Heuchera, more commonly known as coral bells are an easy perennial to grow in your landscape or in containers. There are so many varieties and they come in a wide range of colors.
Coral bells are usually grown as foliage plants but they also have small flowers that appear on long, slender stems in mid-summer.
How to Grow Coral Bells
Coral Bells can be grown in zones 4-9, but don’t be afraid to try growing them in other zones. There are some varieties that can even be grown as far south as zone 11.
Heuchera are tough. They are a great plant for dry areas because they seem to thrive no matter what. Of course, they will perform better if they receive consistent moisture.
Coral Bells are also an excellent choice for areas with high heat and humidity. These plants are tough! They are native to the southeastern United States so they do especially well in that area.
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Coral Bells don’t like soggy soil. They much prefer lighter, fluffier soil so some people don’t recommend growing them in clay soil.
But here in North Carolina, all we have is clay soil and my sister grows some of the prettiest coral bells I’ve ever seen. (Most of the pictures are from her yard.)
If you have clay soil, I recommend adding a handful of organic matter or compost when planting and they should grow just fine.
Coral Bells grow best in shade, especially during the hottest days of the year, but they can tolerate some sun. This makes them a great plant for containers.
While heuchera is easy to grow, the plants can sometimes pop out of the ground in the winter. This usually happens when the ground repeatedly freezes and thaws.
This “heaving” can be lessened somewhat by mulching well. However, if the coral bells do heave, it is best to just replant them as soon as the ground is workable. Most will survive the freezing and thawing cycle just fine.
Even though coral bells aren’t usually grown for their flowers, they do produce small, delicate flowers on long stalks. Hummingbirds seem to enjoy the blooms.
The flowers come in hues of red, white, pink, and coral. To keep them flowering, deadhead the flowers often. The flowers make excellent cut flowers in arrangements and will last quite a while once cut.
When planting coral bells in the garden, plant them 1-2 feet apart. Keep them watered until they are established.
In the spring, fertilize coral bells with a slow-release fertilizer or compost. Spring is also the best time to trim back any damaged foliage.
Pests & Diseases of Heuchera
Heuchera isn’t prone to many diseases and pests, but occasionally they may develop a fungal infection. The best way to prevent this is to provide good airflow and drainage around the plants.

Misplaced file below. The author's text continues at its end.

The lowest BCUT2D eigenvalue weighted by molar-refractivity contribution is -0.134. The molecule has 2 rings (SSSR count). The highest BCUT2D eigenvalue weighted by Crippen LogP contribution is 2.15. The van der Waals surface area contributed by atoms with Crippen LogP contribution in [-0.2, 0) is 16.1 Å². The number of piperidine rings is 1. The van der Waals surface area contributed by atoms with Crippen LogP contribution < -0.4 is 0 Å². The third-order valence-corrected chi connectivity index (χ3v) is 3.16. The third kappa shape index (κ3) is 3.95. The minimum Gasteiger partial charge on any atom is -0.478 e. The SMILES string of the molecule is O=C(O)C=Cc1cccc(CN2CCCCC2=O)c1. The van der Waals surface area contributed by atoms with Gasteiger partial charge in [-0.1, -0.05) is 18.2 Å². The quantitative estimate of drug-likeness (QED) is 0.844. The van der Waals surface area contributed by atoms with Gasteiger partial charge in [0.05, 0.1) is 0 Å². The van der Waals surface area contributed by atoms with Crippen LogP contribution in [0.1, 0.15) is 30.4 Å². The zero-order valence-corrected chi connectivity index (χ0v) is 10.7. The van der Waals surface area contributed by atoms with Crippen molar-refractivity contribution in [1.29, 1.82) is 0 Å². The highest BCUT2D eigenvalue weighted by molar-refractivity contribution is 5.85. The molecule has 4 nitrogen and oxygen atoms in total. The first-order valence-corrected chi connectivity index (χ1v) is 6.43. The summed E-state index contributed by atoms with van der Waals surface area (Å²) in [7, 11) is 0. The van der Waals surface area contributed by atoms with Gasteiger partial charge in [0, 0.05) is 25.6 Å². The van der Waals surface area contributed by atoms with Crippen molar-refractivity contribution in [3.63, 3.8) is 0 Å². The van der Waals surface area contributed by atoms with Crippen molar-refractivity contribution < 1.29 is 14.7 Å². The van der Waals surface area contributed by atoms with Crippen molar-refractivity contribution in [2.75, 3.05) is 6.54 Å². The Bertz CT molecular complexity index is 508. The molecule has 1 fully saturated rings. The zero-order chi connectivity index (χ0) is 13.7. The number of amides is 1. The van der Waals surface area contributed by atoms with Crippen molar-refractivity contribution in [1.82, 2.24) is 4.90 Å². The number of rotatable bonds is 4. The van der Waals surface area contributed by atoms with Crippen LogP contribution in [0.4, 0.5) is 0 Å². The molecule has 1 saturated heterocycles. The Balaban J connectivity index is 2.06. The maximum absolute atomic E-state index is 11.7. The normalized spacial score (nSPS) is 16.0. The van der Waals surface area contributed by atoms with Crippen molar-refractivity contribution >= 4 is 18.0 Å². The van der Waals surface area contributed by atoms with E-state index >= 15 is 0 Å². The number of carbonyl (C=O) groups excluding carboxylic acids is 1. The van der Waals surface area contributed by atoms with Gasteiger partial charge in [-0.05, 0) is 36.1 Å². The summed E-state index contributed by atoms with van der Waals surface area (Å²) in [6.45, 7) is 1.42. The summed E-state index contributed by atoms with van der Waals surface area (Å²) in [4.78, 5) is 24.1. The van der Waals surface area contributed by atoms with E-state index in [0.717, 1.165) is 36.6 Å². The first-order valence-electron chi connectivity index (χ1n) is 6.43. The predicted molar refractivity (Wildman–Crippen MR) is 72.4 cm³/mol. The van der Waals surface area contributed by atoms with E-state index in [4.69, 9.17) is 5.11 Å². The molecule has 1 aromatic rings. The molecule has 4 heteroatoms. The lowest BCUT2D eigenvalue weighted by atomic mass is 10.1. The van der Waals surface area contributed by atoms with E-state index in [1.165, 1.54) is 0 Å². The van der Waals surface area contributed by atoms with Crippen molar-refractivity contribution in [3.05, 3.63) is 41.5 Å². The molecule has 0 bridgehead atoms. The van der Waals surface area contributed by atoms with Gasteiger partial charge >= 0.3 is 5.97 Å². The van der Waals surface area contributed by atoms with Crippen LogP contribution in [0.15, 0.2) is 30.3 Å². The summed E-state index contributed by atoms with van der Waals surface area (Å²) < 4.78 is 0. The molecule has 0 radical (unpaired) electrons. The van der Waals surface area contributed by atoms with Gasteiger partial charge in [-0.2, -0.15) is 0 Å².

Watering the plants at the soil level will also go a long way to preventing fungal diseases. If your coral bells develop a fungal disease, the best way to treat it is with copper fungicide.
The other issue you may face is leaf scorch. Coral Bells can develop leaf scorch if they are grown in full sun during the hottest part of the summer. To prevent leaf scorch, plant heuchera in an area that receives afternoon shade.
What to Plant With Coral Bells
There are many plants that pair well with Coral Bells. Astilbe, impatiens, iris, and bleeding hearts are just a few of the flowering plants that look good with coral bells.
But you can also plant many other plants grown for their foliage with heuchera such as ferns, caladiums, and hostas.
In containers, coral bells look great planted with pansies, monkey grass, small boxwoods or hollies, creeping jenny, and loropetalum.
How to Grow Coral Bells From Seed
For most people, it is probably best to buy coral bells from your local nursery. However, if you want to grow heuchera from seed, they are best started indoors under grow lights.
Coral Bells have very small seeds. When planting, sprinkle the seeds over the soil but do not cover. The seeds need light to germinate. Keep the soil moist by misting it with water regularly. The seeds can take up to 3 weeks to germinate.
As soon as the second set of leaves develops on the coral bells, transplant them to a larger container. The roots develop quickly so transplanting them soon will prevent the roots from becoming a tangled mess.
If you want to purchase seeds, True Leaf Market has several varieties. You can also grow seeds from plants you’ve already purchased or gotten from friends.
However, be warned that heucheras don’t grow true to seed. This means you won’t necessarily get a plant that looks the same as the parent.
But since I’ve never met a heuchera that I don’t like, feel free to give the seeds a try. You just may be pleasantly surprised.
Varieties of Heuchera
The colors and varieties of heuchera are amazing. They range from lime green to silver, burgundy to purple, and many colors in between. A few of my favorites are shown below.
- ‘Electric Plum’ – a silvery plum color
- ‘Appletini’ – a beautiful lime green
- ‘Caramel’ – The leaves are various shades of orangey brown.
- ‘Sweet Tea’ – The leaves come in varying shades of burgundy, brown, and green.
- ‘Pumpkin Spice’ – beautiful pumpkin orange leaves
- ‘Lava Lamp’ – a deep burgundy color
Other Varieties to Try
- ‘Silver Gumdrop’ has silvery veined foliage with bright pink flowers. An excellent choice for shady areas.
- ‘Wildberry’ is a deep purple variety that holds its color well througout the growing season.
- ‘Peachberry Ice’ has gorgeous peachy colored leaves with pink undersides. The flowers are a cream color.
When deciding what varieties to choose, the darker coral bells tend to be able to handle more sun than lighter colored varieties. Provide more shade for lime green and peach-toned coral bells.
Heuchera are one of my favorite foliage plants to grow. They look beautiful in almost any landscape and the variety of colors means they can complement any outdoor garden beds.
Do you grow coral bells? If so, what is your favorite variety?